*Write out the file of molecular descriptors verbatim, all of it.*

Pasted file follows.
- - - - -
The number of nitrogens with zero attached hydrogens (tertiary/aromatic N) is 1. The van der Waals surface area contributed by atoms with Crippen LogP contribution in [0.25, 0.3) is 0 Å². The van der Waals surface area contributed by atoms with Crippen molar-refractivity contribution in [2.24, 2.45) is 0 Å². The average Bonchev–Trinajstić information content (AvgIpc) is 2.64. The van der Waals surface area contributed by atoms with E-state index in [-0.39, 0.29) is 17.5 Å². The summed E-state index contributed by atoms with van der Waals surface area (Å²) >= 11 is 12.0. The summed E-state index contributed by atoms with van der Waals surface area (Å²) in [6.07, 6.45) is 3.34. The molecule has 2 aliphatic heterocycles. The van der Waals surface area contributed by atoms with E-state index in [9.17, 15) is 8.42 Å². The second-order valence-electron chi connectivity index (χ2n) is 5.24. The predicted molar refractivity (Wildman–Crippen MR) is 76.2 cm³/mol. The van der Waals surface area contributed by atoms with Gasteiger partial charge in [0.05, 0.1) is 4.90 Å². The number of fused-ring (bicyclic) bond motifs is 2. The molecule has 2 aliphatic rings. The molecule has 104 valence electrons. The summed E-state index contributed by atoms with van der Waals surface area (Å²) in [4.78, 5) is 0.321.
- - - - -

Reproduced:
The number of nitrogens with zero attached hydrogens (tertiary/aromatic N) is 1. The van der Waals surface area contributed by atoms with Crippen LogP contribution in [0.25, 0.3) is 0 Å². The van der Waals surface area contributed by atoms with Crippen molar-refractivity contribution in [2.24, 2.45) is 0 Å². The average Bonchev–Trinajstić information content (AvgIpc) is 2.64. The van der Waals surface area contributed by atoms with E-state index in [-0.39, 0.29) is 17.5 Å². The summed E-state index contributed by atoms with van der Waals surface area (Å²) >= 11 is 12.0. The summed E-state index contributed by atoms with van der Waals surface area (Å²) in [6.07, 6.45) is 3.34. The molecule has 2 aliphatic heterocycles. The van der Waals surface area contributed by atoms with E-state index in [9.17, 15) is 8.42 Å². The second-order valence-electron chi connectivity index (χ2n) is 5.24. The predicted molar refractivity (Wildman–Crippen MR) is 76.2 cm³/mol. The van der Waals surface area contributed by atoms with Gasteiger partial charge in [0.05, 0.1) is 4.90 Å². The number of fused-ring (bicyclic) bond motifs is 2. The molecule has 2 aliphatic rings. The molecule has 104 valence electrons. The summed E-state index contributed by atoms with van der Waals surface area (Å²) in [4.78, 5) is 0.321.